SHE SAID, HE SAID
February 4, 2022
by Claudia Putnam
We always say God help you if you have a writer in your family, nothing is sacred, though a standup comedian is probably worse. Their wives might be fair game, but what about the children, laughed at by the whole country on TV?
One year I write about a son running away, attempting suicide.
My son writes about a stepfather tying a mother up and fucking her while the boy sleeps down the hall.
I write about a woman in her thirties whose husband, the father of her son, will not fuck her. In her thirties, and how she has to choose between giving up all hope of a good fucking, ever, or fucking up her marriage, her finances, and her son. It all seems silly to her later, looking back, after menopause, just as her older friends said it would, but you can’t think straight if you’re not fucked well as a woman in your thirties.
My son describes the fall of sunlight in the pre-divorce house. The thundering woodstove, its constancy in the bitter winter gales.
I write about depression, from the point of view of a boy, so he will know that I know. I write about a father, because of my unexamined need for him to know there was more to the divorce than just the mother needing to get fucked. I write about the stepfather, so the child will know how glad he was to find a woman who had a son, and how he always worries when the boy is in the house while he is fucking the mother, even at two in the morning. He worries even more than the mother does and goes down the hall to check if the boy is sleeping.
The boy is faking, my son writes. The boy feels guilty for liking the stepfather so much.
The stepfather, a psychotherapist, tells the mother in my story that the boy needs to know he’s not trying to be his father, that the stepfather knows the boy already has a father. The stepfather adds sadly, I wish I were his father. I wish you were, too, the mother tells him. There is no way out of this, though. If the stepfather were the father, the boy wouldn’t be the boy.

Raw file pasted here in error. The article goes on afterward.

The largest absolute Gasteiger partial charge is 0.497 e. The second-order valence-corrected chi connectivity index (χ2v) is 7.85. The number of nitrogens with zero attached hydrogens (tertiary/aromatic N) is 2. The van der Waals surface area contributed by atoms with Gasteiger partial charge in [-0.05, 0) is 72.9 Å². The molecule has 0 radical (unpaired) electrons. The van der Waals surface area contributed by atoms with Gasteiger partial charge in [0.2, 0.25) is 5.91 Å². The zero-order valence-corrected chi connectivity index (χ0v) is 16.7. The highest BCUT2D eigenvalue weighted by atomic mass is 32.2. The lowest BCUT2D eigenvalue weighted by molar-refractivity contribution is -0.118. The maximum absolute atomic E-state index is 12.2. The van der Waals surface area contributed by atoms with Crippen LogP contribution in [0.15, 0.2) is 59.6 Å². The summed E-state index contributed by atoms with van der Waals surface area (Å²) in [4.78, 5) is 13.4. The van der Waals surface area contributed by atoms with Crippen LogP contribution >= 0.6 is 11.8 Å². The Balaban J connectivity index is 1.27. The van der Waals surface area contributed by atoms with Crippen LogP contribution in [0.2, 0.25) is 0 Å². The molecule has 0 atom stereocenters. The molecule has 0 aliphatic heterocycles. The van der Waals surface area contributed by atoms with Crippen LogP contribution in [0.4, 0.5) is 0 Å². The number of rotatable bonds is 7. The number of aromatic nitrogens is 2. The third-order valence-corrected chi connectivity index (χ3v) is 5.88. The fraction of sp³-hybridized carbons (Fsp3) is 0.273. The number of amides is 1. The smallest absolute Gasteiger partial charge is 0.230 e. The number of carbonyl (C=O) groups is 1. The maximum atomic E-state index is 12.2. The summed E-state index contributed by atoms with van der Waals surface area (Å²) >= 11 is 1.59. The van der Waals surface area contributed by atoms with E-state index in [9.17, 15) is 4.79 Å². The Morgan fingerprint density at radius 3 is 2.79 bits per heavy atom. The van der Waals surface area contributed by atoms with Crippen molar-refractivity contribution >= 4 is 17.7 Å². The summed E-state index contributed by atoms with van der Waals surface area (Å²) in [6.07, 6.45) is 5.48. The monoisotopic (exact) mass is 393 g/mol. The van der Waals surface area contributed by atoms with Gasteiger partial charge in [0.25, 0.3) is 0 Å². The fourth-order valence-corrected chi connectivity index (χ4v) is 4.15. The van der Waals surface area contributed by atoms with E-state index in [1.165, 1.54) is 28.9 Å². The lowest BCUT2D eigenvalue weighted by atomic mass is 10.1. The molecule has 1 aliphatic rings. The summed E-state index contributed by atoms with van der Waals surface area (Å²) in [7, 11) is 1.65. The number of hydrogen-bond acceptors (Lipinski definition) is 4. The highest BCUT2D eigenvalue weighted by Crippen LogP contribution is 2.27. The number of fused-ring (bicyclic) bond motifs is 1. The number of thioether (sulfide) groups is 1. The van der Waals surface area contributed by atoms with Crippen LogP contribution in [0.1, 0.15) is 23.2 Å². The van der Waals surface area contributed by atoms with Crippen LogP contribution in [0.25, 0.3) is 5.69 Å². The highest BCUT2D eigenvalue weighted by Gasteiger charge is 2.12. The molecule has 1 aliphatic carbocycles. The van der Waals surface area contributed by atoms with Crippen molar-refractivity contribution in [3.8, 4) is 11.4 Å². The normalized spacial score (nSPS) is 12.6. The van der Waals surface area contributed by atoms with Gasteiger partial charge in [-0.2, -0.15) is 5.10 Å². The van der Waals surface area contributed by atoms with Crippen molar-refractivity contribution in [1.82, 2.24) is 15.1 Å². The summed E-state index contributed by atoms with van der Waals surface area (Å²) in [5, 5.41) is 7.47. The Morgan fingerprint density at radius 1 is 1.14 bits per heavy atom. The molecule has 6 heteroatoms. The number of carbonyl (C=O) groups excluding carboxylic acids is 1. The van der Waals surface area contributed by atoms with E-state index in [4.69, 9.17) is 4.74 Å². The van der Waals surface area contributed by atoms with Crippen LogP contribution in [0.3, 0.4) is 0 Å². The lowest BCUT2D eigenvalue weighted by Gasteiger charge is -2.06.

The boy also wishes the stepfather were his real father, my son writes.
The theater of war expands. He is speaking to his father, too, I see. I dread comparisons between the stepmother and the mother, but these never come, not even the skewering satires I know he is capable of. We all wish the stepfather could be the real dad, but the jury is out on the mothers.
The perfect solution, my son writes, is the boy and the stepfather ought to light out for the territories, once the stepfather is through fucking the mother.
I write about a young man living on the coast, raising children of his own, with the mother and the stepfather parking their RV nearby.
My son stops writing, takes up physics.
Claudia Putnam is a disabled writer living in Western Colorado. She has a limited craniosacral therapy practice. Her fiction has appeared in The Write Launch, phoebe, Sunspot Lit, Cimarron Review, Confrontation, and elsewhere. A long personal essay, Double Negative, won the Split/Lip Press CNF chapbook prize and is forthcoming in March 2022. Her debut collection, The Land of Stone and River, won the Moon City Press poetry prize and should be out in early 2022. She’s had a few residencies, including the Bennet Fellowship at Phillips Exeter Academy.